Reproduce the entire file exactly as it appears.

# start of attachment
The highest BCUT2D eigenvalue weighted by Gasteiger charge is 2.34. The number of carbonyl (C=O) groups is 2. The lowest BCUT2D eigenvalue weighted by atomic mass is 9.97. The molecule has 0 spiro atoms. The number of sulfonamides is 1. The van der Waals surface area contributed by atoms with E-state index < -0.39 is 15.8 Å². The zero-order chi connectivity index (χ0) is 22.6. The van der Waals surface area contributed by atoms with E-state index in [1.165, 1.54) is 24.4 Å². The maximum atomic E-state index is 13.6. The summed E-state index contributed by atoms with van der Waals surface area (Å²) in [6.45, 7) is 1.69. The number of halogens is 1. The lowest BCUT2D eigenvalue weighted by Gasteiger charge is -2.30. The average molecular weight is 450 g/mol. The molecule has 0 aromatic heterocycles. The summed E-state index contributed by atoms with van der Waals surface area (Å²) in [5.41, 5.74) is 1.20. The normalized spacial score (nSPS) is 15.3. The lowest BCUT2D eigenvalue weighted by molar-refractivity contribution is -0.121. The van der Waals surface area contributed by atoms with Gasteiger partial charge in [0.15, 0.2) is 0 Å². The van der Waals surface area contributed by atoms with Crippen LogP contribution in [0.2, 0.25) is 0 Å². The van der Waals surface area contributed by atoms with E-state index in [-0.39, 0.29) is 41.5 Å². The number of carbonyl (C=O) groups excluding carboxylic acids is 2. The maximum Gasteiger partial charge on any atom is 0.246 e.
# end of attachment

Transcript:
The highest BCUT2D eigenvalue weighted by Gasteiger charge is 2.34. The number of carbonyl (C=O) groups is 2. The lowest BCUT2D eigenvalue weighted by atomic mass is 9.97. The molecule has 0 spiro atoms. The number of sulfonamides is 1. The van der Waals surface area contributed by atoms with E-state index < -0.39 is 15.8 Å². The zero-order chi connectivity index (χ0) is 22.6. The van der Waals surface area contributed by atoms with E-state index in [1.165, 1.54) is 24.4 Å². The maximum atomic E-state index is 13.6. The summed E-state index contributed by atoms with van der Waals surface area (Å²) in [6.45, 7) is 1.69. The number of halogens is 1. The lowest BCUT2D eigenvalue weighted by Gasteiger charge is -2.30. The average molecular weight is 450 g/mol. The molecule has 0 aromatic heterocycles. The summed E-state index contributed by atoms with van der Waals surface area (Å²) in [5.41, 5.74) is 1.20. The normalized spacial score (nSPS) is 15.3. The lowest BCUT2D eigenvalue weighted by molar-refractivity contribution is -0.121. The van der Waals surface area contributed by atoms with Gasteiger partial charge in [0.15, 0.2) is 0 Å². The van der Waals surface area contributed by atoms with Crippen LogP contribution in [0.2, 0.25) is 0 Å². The van der Waals surface area contributed by atoms with E-state index in [-0.39, 0.29) is 41.5 Å². The number of carbonyl (C=O) groups excluding carboxylic acids is 2. The maximum Gasteiger partial charge on any atom is 0.246 e.